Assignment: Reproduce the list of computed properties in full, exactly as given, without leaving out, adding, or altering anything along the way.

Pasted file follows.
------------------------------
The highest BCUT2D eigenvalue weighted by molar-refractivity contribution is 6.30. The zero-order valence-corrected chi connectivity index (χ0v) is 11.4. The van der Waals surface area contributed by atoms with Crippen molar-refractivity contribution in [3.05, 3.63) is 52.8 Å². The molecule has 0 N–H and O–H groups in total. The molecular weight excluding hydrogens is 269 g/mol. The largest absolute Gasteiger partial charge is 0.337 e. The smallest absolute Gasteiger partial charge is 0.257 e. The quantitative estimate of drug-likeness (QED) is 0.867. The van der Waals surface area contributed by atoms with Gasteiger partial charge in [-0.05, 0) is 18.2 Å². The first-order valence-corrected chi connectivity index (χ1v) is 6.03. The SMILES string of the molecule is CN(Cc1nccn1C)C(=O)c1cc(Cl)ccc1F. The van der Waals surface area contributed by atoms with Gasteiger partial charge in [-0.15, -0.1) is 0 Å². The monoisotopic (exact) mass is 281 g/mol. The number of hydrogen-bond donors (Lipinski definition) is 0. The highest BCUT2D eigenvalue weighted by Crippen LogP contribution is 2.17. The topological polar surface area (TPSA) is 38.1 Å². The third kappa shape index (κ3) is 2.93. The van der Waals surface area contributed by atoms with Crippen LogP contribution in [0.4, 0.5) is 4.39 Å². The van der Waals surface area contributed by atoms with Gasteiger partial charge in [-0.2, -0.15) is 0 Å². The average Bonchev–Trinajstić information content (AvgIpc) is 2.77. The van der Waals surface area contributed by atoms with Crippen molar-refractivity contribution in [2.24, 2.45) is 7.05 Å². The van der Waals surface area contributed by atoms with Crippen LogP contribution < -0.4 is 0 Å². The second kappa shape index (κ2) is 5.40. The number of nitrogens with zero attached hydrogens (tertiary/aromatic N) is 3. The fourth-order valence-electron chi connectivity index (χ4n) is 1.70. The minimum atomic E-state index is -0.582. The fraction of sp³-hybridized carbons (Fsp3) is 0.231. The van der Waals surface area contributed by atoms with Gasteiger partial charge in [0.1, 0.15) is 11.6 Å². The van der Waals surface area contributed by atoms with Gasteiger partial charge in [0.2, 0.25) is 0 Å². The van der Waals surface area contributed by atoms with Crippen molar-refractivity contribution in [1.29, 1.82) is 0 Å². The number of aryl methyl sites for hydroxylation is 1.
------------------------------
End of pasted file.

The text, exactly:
The highest BCUT2D eigenvalue weighted by molar-refractivity contribution is 6.30. The zero-order valence-corrected chi connectivity index (χ0v) is 11.4. The van der Waals surface area contributed by atoms with Crippen molar-refractivity contribution in [3.05, 3.63) is 52.8 Å². The molecule has 0 N–H and O–H groups in total. The molecular weight excluding hydrogens is 269 g/mol. The largest absolute Gasteiger partial charge is 0.337 e. The smallest absolute Gasteiger partial charge is 0.257 e. The quantitative estimate of drug-likeness (QED) is 0.867. The van der Waals surface area contributed by atoms with Gasteiger partial charge in [-0.05, 0) is 18.2 Å². The first-order valence-corrected chi connectivity index (χ1v) is 6.03. The SMILES string of the molecule is CN(Cc1nccn1C)C(=O)c1cc(Cl)ccc1F. The van der Waals surface area contributed by atoms with Gasteiger partial charge in [-0.15, -0.1) is 0 Å². The monoisotopic (exact) mass is 281 g/mol. The number of hydrogen-bond donors (Lipinski definition) is 0. The highest BCUT2D eigenvalue weighted by Crippen LogP contribution is 2.17. The topological polar surface area (TPSA) is 38.1 Å². The third kappa shape index (κ3) is 2.93. The van der Waals surface area contributed by atoms with Crippen LogP contribution in [0.4, 0.5) is 4.39 Å². The van der Waals surface area contributed by atoms with Gasteiger partial charge in [-0.2, -0.15) is 0 Å². The average Bonchev–Trinajstić information content (AvgIpc) is 2.77. The van der Waals surface area contributed by atoms with Crippen molar-refractivity contribution in [2.24, 2.45) is 7.05 Å². The van der Waals surface area contributed by atoms with Crippen LogP contribution < -0.4 is 0 Å². The second kappa shape index (κ2) is 5.40. The number of nitrogens with zero attached hydrogens (tertiary/aromatic N) is 3. The fourth-order valence-electron chi connectivity index (χ4n) is 1.70. The minimum atomic E-state index is -0.582. The fraction of sp³-hybridized carbons (Fsp3) is 0.231. The van der Waals surface area contributed by atoms with Gasteiger partial charge in [0.1, 0.15) is 11.6 Å². The van der Waals surface area contributed by atoms with Gasteiger partial charge in [0.2, 0.25) is 0 Å². The van der Waals surface area contributed by atoms with Crippen molar-refractivity contribution in [1.29, 1.82) is 0 Å². The number of aryl methyl sites for hydroxylation is 1.